Aria guides: Embroidery Aria

Aria guides: Embroidery Aria

Jenna Simeonov

Have you ever been faced with an ugly truth that’s hard to deny? That’s the gist of the stunning “Embroidery Aria”, sung by Ellen Orford in Britten’s Peter Grimes. She’s one of the few people in her small English town who is sympathetic to her friend Peter, and the ostracism he’s feeling from his community; yet when she finds the sweater that belonged to a young boy that Peter enlisted to help on his fishing boat, she’s forced to put her personal feelings for her friend up against what might be damning evidence of his actions.

The “Embroidery Aria” is no easy sing, and as you work on it in the practice room and with your teachers and coaches, we can help you get off on the right track with our latest Aria Guide:

  1. In case you needed another reminder that Britten is a genius, check this out: the most prominent method of word painting in this aria is also the key to singing it well. Like embroidery work, the winding tune should feel like an unbroken thread, where every twist and turn is accounted for. “Embroidery Aria” is written well for the voice, in that if the instrument is being used efficiently, the aria almost “sings itself”. Glossing over details - letting harmless sixteenth notes go un-sung - will make it feel difficult and lengthy. Get a great start on this first note, on “em-”, leaving lots of room for a vibrating vowel before you say the letter M; you can use a legato-friendly rolled R in “-broidery” to help connect that first note to the rest of the phrase.
  2. On the words “silken” and “dreams”, enjoy the trip between the high and low notes. At this tempo, there’s time to sing every pitch, and you can focus on bringing a good vowel down from the higher tessitura to those low F-sharps and Gs. One goal you’ll have in these two bars is to avoid “dropping” down towards a pure chest voice, so that you’re ready for the next phrase:
  3. Britten’s a genius, sure, but he’s not without his tricky bits. You’ll work with your teachers and coaches about the best way to approach this entrance on the high A; make sure you remember to include the G-natural in the mix, too, so that it doesn’t fall flat or lose its spin.
  4. These notes are super funky, so be ruthless with your intonation as you learn them. The big one is that interval between the F-double-sharp and high F-sharp on “a silk”; if you’re trying to make sense of the weird tune, remember the image of a moving needle and thread for some inspiration.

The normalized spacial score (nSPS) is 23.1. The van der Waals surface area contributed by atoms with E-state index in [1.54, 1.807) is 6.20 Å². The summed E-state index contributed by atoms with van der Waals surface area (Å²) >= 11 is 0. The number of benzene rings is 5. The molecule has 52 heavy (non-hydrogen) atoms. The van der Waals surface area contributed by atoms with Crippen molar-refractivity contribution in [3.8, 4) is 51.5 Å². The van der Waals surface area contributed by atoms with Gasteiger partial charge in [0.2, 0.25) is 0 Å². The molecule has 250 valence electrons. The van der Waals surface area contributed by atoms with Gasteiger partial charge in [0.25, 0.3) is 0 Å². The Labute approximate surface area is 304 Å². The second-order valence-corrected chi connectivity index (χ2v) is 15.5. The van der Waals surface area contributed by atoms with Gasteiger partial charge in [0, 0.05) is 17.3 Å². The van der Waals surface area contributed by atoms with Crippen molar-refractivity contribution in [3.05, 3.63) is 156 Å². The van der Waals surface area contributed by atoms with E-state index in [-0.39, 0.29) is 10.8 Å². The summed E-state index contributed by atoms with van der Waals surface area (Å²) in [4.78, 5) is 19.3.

5. This pattern comes up several times throughout the aria, and each time they’re scary; even when he seems unsympathetic to singers, Britten understands how the voice works. Many of the secrets to this bit lie in the lower pitch of “Now”, rather that the top. You want to find a buoyant version of the low B, one that will let you move up easily; it’s worth practicing the interval in reverse a couple of times, to really find what that lower pitch should feel like. Take the diminuendo with a grain of salt, and instead aim for a “non-crescendo” as you leap upwards. That means you can also give a bit of extra volume to the low pitch, so you have room to maneuver up to the G.

  6. Low Ds and Cs aren’t usually where sopranos like to hang out, so there’s a tendency to want to default to the chest voice in order to give “enough” volume. Chest voice isn’t necessarily a bad idea, provided you won’t get a yodelling effect when you leap up to the B-flats; for what it’s worth, the orchestra is marked più piano, so you have some wiggle room with volume. A better point of focus might be to once again remember the needle-and-thread image with your vowels, and to focus on clarity of text; words like “brooding” and “fantasies” have lots to work with.

  7. These two lines can be killer, if you let them. To help you find the big picture, use the harmonies in the orchestra and the pace of the text. “Only by wishing…” should feel like one part of a phrase, and “I could bring some silk into their lives” is the next part. It’s not easy to do, but thinking in speech-like terms will help you pace the meandering melody and keep you from getting bogged down or heavy. Take as many breaths as you’d like in this second half of the phrase; when you get to “into their lives”, make sure the accents are done in a way that helps you spin the sound forward. For “lives” itself, the bar can feel eternal; cut off the note when you need to, but if you think of renewing the [a] vowel in “lives” as the bar continues, you’ll find you have more in you than you might think.

  8. The same principles apply here to this “Now my broidery” as they did earlier in the aria. Because it sits higher this time, it’s even more important to pay attention to the notes that come after the high B-flat, in particular the first two notes coming down from it. The same applies to the subsequent “Now my broiderys” starting on the G-sharp and the G-natural. One last thing: remember that this is one of the few moments in a Britten opera where text gets purposefully repeated. By trying it out as spoken text, you can find reasons for Ellen to say these words over and over, in unfinished fragments, and with periods of silence in between.

Do you have an aria you’d like to see featured in our Aria Guides series? Let us know in the comments below, or get in touch at [email protected].

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